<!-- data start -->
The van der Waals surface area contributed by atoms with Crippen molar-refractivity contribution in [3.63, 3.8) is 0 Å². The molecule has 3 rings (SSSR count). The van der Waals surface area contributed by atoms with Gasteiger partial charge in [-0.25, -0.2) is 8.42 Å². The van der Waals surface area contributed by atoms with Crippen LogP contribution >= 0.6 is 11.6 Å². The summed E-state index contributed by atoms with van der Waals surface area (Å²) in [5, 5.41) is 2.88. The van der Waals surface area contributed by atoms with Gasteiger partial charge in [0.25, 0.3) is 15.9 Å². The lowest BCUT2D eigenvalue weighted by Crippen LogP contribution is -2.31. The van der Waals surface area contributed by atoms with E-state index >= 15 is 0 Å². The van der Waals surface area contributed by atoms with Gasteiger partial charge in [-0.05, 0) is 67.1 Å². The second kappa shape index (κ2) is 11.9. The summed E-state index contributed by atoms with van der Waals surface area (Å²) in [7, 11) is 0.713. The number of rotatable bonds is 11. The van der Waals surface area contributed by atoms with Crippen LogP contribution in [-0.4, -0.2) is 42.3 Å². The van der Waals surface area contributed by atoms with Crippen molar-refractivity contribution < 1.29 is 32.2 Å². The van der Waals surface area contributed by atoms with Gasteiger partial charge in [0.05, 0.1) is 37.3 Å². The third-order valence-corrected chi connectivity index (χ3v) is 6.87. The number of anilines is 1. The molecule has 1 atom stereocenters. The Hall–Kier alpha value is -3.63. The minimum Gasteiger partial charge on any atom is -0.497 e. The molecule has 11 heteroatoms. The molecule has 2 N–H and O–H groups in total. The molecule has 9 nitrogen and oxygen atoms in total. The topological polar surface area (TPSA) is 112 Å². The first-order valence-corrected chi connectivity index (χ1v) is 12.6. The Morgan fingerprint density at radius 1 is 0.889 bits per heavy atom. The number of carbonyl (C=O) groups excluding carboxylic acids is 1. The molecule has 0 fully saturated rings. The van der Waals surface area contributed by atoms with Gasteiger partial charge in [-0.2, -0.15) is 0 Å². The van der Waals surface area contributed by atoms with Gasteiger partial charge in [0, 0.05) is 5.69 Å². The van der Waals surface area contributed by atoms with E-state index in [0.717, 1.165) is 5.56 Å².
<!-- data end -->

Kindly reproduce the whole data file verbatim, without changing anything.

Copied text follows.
The van der Waals surface area contributed by atoms with Crippen molar-refractivity contribution in [3.63, 3.8) is 0 Å². The molecule has 3 rings (SSSR count). The van der Waals surface area contributed by atoms with Gasteiger partial charge in [-0.25, -0.2) is 8.42 Å². The van der Waals surface area contributed by atoms with Crippen LogP contribution >= 0.6 is 11.6 Å². The summed E-state index contributed by atoms with van der Waals surface area (Å²) in [5, 5.41) is 2.88. The van der Waals surface area contributed by atoms with Gasteiger partial charge in [0.25, 0.3) is 15.9 Å². The lowest BCUT2D eigenvalue weighted by Crippen LogP contribution is -2.31. The van der Waals surface area contributed by atoms with E-state index >= 15 is 0 Å². The van der Waals surface area contributed by atoms with Gasteiger partial charge in [-0.05, 0) is 67.1 Å². The second kappa shape index (κ2) is 11.9. The summed E-state index contributed by atoms with van der Waals surface area (Å²) in [7, 11) is 0.713. The number of rotatable bonds is 11. The van der Waals surface area contributed by atoms with Crippen LogP contribution in [-0.4, -0.2) is 42.3 Å². The van der Waals surface area contributed by atoms with Crippen molar-refractivity contribution < 1.29 is 32.2 Å². The van der Waals surface area contributed by atoms with Gasteiger partial charge in [0.05, 0.1) is 37.3 Å². The third-order valence-corrected chi connectivity index (χ3v) is 6.87. The number of anilines is 1. The molecule has 1 atom stereocenters. The Hall–Kier alpha value is -3.63. The minimum Gasteiger partial charge on any atom is -0.497 e. The molecule has 11 heteroatoms. The molecule has 2 N–H and O–H groups in total. The molecule has 9 nitrogen and oxygen atoms in total. The topological polar surface area (TPSA) is 112 Å². The first-order valence-corrected chi connectivity index (χ1v) is 12.6. The Morgan fingerprint density at radius 1 is 0.889 bits per heavy atom. The number of carbonyl (C=O) groups excluding carboxylic acids is 1. The molecule has 0 fully saturated rings. The van der Waals surface area contributed by atoms with Gasteiger partial charge in [-0.2, -0.15) is 0 Å². The van der Waals surface area contributed by atoms with Gasteiger partial charge in [0, 0.05) is 5.69 Å². The van der Waals surface area contributed by atoms with E-state index in [0.717, 1.165) is 5.56 Å².